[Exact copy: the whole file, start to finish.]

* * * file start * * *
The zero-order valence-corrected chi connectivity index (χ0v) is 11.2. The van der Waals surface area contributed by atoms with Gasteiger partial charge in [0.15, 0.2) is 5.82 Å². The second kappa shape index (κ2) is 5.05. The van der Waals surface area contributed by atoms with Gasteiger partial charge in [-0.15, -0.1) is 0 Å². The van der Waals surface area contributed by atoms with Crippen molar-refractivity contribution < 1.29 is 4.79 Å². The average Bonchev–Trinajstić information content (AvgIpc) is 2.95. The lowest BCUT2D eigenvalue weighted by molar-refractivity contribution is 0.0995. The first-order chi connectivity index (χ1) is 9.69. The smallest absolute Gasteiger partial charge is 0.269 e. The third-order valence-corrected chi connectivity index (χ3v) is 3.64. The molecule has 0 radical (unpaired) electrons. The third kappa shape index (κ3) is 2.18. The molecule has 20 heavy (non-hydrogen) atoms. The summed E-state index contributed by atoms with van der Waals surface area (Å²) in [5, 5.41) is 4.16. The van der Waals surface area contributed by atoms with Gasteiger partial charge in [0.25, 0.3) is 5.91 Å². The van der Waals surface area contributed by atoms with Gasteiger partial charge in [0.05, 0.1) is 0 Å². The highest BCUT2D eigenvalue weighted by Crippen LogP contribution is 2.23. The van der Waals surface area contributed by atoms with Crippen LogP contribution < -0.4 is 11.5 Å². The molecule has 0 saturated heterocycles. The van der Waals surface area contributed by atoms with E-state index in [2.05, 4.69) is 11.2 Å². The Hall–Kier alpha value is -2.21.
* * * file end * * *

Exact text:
The zero-order valence-corrected chi connectivity index (χ0v) is 11.2. The van der Waals surface area contributed by atoms with Gasteiger partial charge in [0.15, 0.2) is 5.82 Å². The second kappa shape index (κ2) is 5.05. The van der Waals surface area contributed by atoms with Gasteiger partial charge in [-0.15, -0.1) is 0 Å². The van der Waals surface area contributed by atoms with Crippen molar-refractivity contribution < 1.29 is 4.79 Å². The average Bonchev–Trinajstić information content (AvgIpc) is 2.95. The lowest BCUT2D eigenvalue weighted by molar-refractivity contribution is 0.0995. The first-order chi connectivity index (χ1) is 9.69. The smallest absolute Gasteiger partial charge is 0.269 e. The third-order valence-corrected chi connectivity index (χ3v) is 3.64. The molecule has 0 radical (unpaired) electrons. The third kappa shape index (κ3) is 2.18. The molecule has 20 heavy (non-hydrogen) atoms. The summed E-state index contributed by atoms with van der Waals surface area (Å²) in [5, 5.41) is 4.16. The van der Waals surface area contributed by atoms with Gasteiger partial charge in [0.25, 0.3) is 5.91 Å². The van der Waals surface area contributed by atoms with Gasteiger partial charge in [0.05, 0.1) is 0 Å². The highest BCUT2D eigenvalue weighted by Crippen LogP contribution is 2.23. The van der Waals surface area contributed by atoms with Crippen LogP contribution < -0.4 is 11.5 Å². The molecule has 0 saturated heterocycles. The van der Waals surface area contributed by atoms with E-state index in [2.05, 4.69) is 11.2 Å². The Hall–Kier alpha value is -2.21.